When the local paper in the town of The Blue Mountains, Ont., shut down five years ago, Linda Wykes decided to step in and fill the void.
After all, as the owner of Riverside Press, Ms. Wykes had spent decades promoting local events through calendars, flyers and other ephemera from her printing shop, on the quiet main street of the village of Clarksburg. Starting up the Blue Mountains Review, a monthly newsletter mailed to 4,000 homes, seemed important.
“Somebody commented about the fact that a lot of our history would be lost because nobody’s recording it any more,” she explained over the phone this week.
But now, Ms. Wykes has become part of a big story herself. The town’s former mayor and deputy mayor named the Blue Mountains Review in a defamation suit over an op-ed written by a controversial former councillor that Ms. Wykes published last summer. The case is set to be heard in an Owen Sound courtroom on Thursday morning.
Ms. Wykes’s troubles illustrate the potential pitfalls as local newspapers close down and inexperienced citizens try to fill the gaps. In Ms. Wykes’s community alone, the Blue Mountain Courier Herald and the Meaford Express closed within the past five years. Further east, Metroland Media shuttered the Barrie Examiner and the Orillia Packet & Times after acquiring them in a swap with Postmedia in November, 2017.
The news business is in Ms. Wykes’s blood. In high school, she helped her father put out the Valley Courier, a weekly that had about 600 subscribers. He started the Courier in his printing shop in the early 1970s after the local paper had been bought by an out-of-town corporation. “People said, Oh my goodness, there’s no local news. Print us the local news,” Ms. Wykes said.
The Blue Mountains Review is filled with “local information, things that are going on. People who died,” Ms. Wykes said with a morbid laugh. She publishes only information received from official media releases, government reports and articles submitted by local residents.
She considers herself a publisher but not a journalist and has never had any article reviewed by a lawyer. She presumed any potential liability resided with the authors of the bylined articles or the official sources of the information.
In late 2016, Ms. Wykes also began including a four-page supplement in the Review, titled the Citizens’ Pages, produced by an outside group, which covered some of the more contentious local issues.
One such long-running story concerned an investigation into allegations of workplace harassment against local councillor Michael Seguin. Last August, the Review published a blistering first-person cri de coeur written by Mr. Seguin – which was labelled as a media release – criticizing the town’s then-mayor and deputy mayor, John McKean and Gail Ardiel, for their handling of the investigation.
Mr. McKean and Ms. Ardiel retained a Toronto lawyer, who sent Ms. Wykes a cease and desist, and notice of libel charging that his clients had suffered “reputational harm … as a result of the defamatory and libelous statements” published in the Review. It demanded Ms. Wykes publish an apology and retraction in the next issue of the Review.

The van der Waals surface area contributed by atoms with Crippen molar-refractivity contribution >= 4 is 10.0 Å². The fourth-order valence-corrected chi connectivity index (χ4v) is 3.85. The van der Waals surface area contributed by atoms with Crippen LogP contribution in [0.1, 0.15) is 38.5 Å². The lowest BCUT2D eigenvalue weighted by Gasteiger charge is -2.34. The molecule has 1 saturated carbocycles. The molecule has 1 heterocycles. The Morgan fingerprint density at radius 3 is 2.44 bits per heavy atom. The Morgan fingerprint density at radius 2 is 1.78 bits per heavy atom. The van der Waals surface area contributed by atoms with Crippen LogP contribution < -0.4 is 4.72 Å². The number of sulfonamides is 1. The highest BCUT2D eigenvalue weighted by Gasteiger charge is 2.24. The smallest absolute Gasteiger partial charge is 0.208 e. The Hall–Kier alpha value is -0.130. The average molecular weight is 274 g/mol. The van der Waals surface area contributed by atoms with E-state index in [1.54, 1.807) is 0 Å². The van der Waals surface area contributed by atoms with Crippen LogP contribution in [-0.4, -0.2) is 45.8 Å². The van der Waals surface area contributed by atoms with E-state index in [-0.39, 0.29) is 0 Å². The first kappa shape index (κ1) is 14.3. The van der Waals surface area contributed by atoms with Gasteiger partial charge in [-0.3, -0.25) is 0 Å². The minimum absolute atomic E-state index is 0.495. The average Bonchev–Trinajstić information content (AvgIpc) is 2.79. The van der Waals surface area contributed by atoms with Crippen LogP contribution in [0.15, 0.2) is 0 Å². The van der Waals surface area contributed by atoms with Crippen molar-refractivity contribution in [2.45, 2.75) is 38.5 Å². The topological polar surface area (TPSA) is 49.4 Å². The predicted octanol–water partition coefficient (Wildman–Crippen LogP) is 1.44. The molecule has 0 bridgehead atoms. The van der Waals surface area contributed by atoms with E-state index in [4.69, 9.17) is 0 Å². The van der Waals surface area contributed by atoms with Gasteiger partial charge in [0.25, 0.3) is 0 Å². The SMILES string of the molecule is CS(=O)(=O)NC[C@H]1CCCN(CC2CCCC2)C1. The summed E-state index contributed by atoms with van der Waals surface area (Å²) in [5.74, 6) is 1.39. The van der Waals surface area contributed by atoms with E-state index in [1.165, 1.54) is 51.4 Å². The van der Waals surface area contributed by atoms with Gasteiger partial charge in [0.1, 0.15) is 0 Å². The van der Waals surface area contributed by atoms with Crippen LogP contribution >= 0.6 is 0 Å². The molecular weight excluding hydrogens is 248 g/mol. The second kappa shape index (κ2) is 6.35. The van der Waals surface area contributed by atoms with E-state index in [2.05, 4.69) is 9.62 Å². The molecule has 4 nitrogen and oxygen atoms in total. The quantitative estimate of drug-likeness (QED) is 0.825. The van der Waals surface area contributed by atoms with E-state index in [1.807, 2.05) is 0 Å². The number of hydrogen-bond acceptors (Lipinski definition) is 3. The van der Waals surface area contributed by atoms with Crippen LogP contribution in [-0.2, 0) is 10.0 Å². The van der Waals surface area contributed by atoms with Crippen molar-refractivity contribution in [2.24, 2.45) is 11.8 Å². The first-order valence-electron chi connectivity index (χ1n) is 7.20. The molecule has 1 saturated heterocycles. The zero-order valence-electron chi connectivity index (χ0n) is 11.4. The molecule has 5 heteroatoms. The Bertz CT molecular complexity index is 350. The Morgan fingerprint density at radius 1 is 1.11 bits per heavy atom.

The letter added that the statements “maliciously prejudice Ms. Ardiel’s campaign for Mayor of the Town of Blue Mountains.” Later that fall, Ms. Ardiel failed in her bid to be elected mayor (Mr. McKean did not seek re-election).
After consulting with local lawyers, Ms. Wykes chose to ignore the letter, as well as a follow-up she was sent in October. She was served with a statement of claim in December seeking $250,000 in general damages and an additional $200,000 for aggravated, exemplary and/or punitive damages. Mr. Seguin and his wife, Catherine Sholtz, were named as co-defendants in the suit, for allegedly libellous statements the two had made on social media and in other forums. None of the allegations has been proved in court.
Ms. Wykes said she had published Mr. Seguin’s op-ed because the Review had already spent two years covering the story in the Citizens’ Pages.
“His name was on it, he owned it, so I thought, ‘Well, I guess if he really, really wants to tell people where things are now, I guess he can,’ ” she explained.
In their statement of claim, the complainants note the defendants “have failed and/or refused to remove the defamatory statements from the internet, and failed and/or refused to provide an apology.”
Ms. Wykes said she considered retracting the article after she received the lawyer’s letter in August, but didn’t like feeling pushed around.
“They said, ‘We demand you print a retraction. We demand!’" she said. “They could have sent a nicer letter.” She added the lawyer’s letter had been submitted “with prejudice – I had to Google that.” Under those conditions, she said, even if she had issued a retraction and apology, she might still have been sued.
On Thursday morning before Justice Judy Fowler Byrne, Ms. Wykes’s lawyer and the lawyer for Mr. Seguin and Ms. Sholtz will argue in a pretrial motion that the case falls under Ontario’s anti-SLAPP legislation, which seeks to limit the ability of people or corporations to suppress the speech of critics through what are known as strategic lawsuits against public participation.
Ms. Wykes estimates she has already spent $10,000 on legal bills, a significant hit for her two-person printing operation. The newsletter wasn’t incorporated as a separate business; if the judgment goes against her, she believes she could lose the whole company.